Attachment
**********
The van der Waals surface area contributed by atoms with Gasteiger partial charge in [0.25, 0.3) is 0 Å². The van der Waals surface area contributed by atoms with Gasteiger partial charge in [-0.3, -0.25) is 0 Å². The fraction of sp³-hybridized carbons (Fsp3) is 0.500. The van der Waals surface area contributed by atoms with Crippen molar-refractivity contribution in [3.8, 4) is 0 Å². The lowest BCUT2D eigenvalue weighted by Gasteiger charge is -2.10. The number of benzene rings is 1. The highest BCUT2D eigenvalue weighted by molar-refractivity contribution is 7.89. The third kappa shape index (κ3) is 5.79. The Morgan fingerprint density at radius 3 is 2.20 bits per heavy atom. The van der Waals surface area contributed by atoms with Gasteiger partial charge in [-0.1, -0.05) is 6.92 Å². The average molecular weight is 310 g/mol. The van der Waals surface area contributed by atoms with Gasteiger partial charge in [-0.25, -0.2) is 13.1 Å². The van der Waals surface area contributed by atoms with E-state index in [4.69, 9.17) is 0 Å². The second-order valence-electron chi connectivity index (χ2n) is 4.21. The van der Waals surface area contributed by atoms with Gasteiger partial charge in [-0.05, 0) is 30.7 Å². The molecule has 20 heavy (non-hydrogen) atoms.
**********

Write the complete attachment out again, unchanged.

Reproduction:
The van der Waals surface area contributed by atoms with Gasteiger partial charge in [0.25, 0.3) is 0 Å². The van der Waals surface area contributed by atoms with Gasteiger partial charge in [-0.3, -0.25) is 0 Å². The fraction of sp³-hybridized carbons (Fsp3) is 0.500. The van der Waals surface area contributed by atoms with Crippen molar-refractivity contribution in [3.8, 4) is 0 Å². The lowest BCUT2D eigenvalue weighted by Gasteiger charge is -2.10. The number of benzene rings is 1. The highest BCUT2D eigenvalue weighted by molar-refractivity contribution is 7.89. The third kappa shape index (κ3) is 5.79. The Morgan fingerprint density at radius 3 is 2.20 bits per heavy atom. The van der Waals surface area contributed by atoms with Gasteiger partial charge in [-0.1, -0.05) is 6.92 Å². The average molecular weight is 310 g/mol. The van der Waals surface area contributed by atoms with Gasteiger partial charge in [-0.25, -0.2) is 13.1 Å². The van der Waals surface area contributed by atoms with E-state index in [4.69, 9.17) is 0 Å². The second-order valence-electron chi connectivity index (χ2n) is 4.21. The van der Waals surface area contributed by atoms with Gasteiger partial charge in [-0.05, 0) is 30.7 Å². The molecule has 20 heavy (non-hydrogen) atoms.